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Journal Article


Juola AL, Bjorkman MP, Pylkkanen S, Finne-Soveri H, Soini H, Kautiainen H, Simon Bell J, Pitkälä KH. Drugs Aging 2015; 32(11): 947-955.


Unit of Primary Health Care, Helsinki University Central Hospital, PO Box 20, 00014, University of Helsinki, Finland.


(Copyright © 2015, Adis International)






BACKGROUND: Psychotropic and anticholinergic medications may increase the risk of falls and impair cognition.

OBJECTIVE: The aim of the study was to investigate whether educating nursing staff in assisted living facilities about harmful medication use has effects on the incidence of falls and cognition.

METHODS: This was a secondary analysis of a cluster randomized controlled trial (N = 227 residents, ≥65 years) in 20 wards in assisted living facilities in Helsinki, Finland. Wards were randomized to those in which staff received two 4-h interactive training sessions to recognize potentially harmful medications (intervention group) and a control group. Cognition (verbal fluency, clock-drawing test) was assessed at baseline and 6 and 12 months. The number of falls per resident over the 12-month follow-up was recorded.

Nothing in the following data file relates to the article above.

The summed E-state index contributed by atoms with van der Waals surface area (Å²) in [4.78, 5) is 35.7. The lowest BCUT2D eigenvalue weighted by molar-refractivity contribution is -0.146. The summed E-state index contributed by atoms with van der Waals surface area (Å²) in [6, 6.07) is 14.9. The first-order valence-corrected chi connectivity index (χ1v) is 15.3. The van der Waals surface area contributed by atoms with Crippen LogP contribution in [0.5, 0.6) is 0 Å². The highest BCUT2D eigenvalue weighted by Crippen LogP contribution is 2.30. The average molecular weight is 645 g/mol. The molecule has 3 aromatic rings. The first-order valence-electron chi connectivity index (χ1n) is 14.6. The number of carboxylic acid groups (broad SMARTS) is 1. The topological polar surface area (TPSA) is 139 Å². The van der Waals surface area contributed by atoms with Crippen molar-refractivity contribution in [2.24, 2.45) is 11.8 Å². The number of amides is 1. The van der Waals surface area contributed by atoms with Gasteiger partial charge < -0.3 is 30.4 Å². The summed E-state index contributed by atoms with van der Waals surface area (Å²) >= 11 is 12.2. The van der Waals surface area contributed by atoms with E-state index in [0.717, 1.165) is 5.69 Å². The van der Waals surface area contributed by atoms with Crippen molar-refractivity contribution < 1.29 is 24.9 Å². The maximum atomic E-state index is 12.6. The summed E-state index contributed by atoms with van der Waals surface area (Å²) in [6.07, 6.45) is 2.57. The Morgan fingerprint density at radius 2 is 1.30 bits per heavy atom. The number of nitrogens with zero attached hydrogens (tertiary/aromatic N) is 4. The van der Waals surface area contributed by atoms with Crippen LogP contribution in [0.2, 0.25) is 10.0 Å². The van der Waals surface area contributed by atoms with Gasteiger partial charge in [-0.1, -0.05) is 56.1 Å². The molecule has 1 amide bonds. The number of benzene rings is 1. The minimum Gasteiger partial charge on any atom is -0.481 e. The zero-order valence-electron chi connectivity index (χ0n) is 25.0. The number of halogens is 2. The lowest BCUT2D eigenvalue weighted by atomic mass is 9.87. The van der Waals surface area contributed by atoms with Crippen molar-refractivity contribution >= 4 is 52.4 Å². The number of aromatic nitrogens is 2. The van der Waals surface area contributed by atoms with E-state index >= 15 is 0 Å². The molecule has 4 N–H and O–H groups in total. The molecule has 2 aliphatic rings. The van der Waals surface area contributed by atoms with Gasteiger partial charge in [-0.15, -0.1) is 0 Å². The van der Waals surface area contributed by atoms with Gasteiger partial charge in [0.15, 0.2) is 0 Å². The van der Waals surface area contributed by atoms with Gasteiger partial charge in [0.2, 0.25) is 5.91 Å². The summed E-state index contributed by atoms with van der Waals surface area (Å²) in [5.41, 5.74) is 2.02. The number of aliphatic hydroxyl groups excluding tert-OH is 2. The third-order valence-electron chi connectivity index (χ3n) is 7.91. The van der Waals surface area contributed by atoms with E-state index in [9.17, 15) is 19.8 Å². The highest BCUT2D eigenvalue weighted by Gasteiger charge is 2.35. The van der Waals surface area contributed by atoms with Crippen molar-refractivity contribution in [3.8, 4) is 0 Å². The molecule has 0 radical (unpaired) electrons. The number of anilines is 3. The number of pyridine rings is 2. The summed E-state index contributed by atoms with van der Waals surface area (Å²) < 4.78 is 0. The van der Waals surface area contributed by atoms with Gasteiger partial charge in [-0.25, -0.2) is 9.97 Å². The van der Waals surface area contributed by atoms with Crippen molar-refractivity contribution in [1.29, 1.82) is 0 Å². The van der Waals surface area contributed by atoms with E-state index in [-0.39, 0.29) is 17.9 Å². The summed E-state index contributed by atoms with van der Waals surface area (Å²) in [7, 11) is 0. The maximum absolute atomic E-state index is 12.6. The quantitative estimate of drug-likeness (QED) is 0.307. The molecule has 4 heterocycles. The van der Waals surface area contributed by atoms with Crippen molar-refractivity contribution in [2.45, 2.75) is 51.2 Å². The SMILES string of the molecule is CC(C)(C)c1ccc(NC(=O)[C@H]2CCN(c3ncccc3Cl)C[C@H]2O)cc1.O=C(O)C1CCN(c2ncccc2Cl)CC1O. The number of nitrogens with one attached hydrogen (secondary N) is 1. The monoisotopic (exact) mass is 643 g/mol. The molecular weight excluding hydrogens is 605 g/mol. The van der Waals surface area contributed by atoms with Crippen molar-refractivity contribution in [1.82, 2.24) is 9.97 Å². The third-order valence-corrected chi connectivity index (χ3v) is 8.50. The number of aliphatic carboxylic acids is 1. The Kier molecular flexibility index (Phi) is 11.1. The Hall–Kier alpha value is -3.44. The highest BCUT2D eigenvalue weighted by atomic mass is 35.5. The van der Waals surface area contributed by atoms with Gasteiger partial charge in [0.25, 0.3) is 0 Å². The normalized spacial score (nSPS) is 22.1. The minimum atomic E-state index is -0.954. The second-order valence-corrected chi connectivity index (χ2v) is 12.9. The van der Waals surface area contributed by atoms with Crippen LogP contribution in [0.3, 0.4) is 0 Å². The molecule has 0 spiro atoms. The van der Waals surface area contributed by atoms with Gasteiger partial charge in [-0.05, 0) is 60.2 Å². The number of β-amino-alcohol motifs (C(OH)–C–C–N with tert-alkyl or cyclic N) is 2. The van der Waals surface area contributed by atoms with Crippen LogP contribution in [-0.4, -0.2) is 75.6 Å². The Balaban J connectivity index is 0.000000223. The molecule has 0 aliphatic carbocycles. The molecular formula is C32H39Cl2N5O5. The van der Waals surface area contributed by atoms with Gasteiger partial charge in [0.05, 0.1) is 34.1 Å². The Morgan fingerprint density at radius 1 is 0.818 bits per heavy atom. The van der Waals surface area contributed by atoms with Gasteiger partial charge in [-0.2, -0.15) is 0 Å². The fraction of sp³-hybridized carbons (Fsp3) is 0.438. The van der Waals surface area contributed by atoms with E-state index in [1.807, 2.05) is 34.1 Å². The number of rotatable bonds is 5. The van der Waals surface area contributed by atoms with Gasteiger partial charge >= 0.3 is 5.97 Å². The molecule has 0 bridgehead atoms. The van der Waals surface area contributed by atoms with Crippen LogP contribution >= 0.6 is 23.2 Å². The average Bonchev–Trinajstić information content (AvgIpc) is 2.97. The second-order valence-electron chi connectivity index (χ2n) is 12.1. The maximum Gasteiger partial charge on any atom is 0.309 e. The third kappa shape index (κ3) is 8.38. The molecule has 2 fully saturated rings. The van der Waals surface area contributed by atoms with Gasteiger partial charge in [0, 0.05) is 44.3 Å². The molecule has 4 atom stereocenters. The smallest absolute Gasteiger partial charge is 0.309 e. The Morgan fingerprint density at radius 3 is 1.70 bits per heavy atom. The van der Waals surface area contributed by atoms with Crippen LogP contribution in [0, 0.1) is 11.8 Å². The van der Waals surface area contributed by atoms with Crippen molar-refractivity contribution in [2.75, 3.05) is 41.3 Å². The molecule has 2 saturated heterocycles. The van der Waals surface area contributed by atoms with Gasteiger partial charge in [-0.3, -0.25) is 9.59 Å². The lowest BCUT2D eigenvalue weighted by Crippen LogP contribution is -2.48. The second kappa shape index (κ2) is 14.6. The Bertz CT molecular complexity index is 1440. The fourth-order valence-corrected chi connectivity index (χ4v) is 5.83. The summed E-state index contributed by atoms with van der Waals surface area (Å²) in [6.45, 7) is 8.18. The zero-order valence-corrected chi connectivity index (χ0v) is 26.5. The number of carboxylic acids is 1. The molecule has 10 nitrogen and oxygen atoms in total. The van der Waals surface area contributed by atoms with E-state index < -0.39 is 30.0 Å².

RESULTS: The prevalence of harmful medication use declined in the intervention group {-11.7 % [95 % confidence interval (CI) -20.5 to -2.9]; p = 0.009}, but remained constant in the control group [+3.4 % (95 % CI -3.7 to 10.6); p = 0.34]. There were 171 falls in the intervention group (2.25 falls/person year, 95 % CI 1.93-2.62) and 259 falls in the control group (3.25 falls/person year, 95 % CI 2.87-3.67) [incidence rate ratio 0.72 (95 % CI 0.59-0.88); p < 0.001]. Residents in the intervention group with a Mini-Mental State Examination (MMSE) score ≥10 had significantly less falls compared with respective residents in the control group (p < 0.001). Changes in verbal fluency or clock drawing test were not significantly different between the groups.

CONCLUSION: Educating nurses using activating learning methods can reduce the prevalence of harmful medications and the incidence of falls among residents in institutional settings.

Language: en


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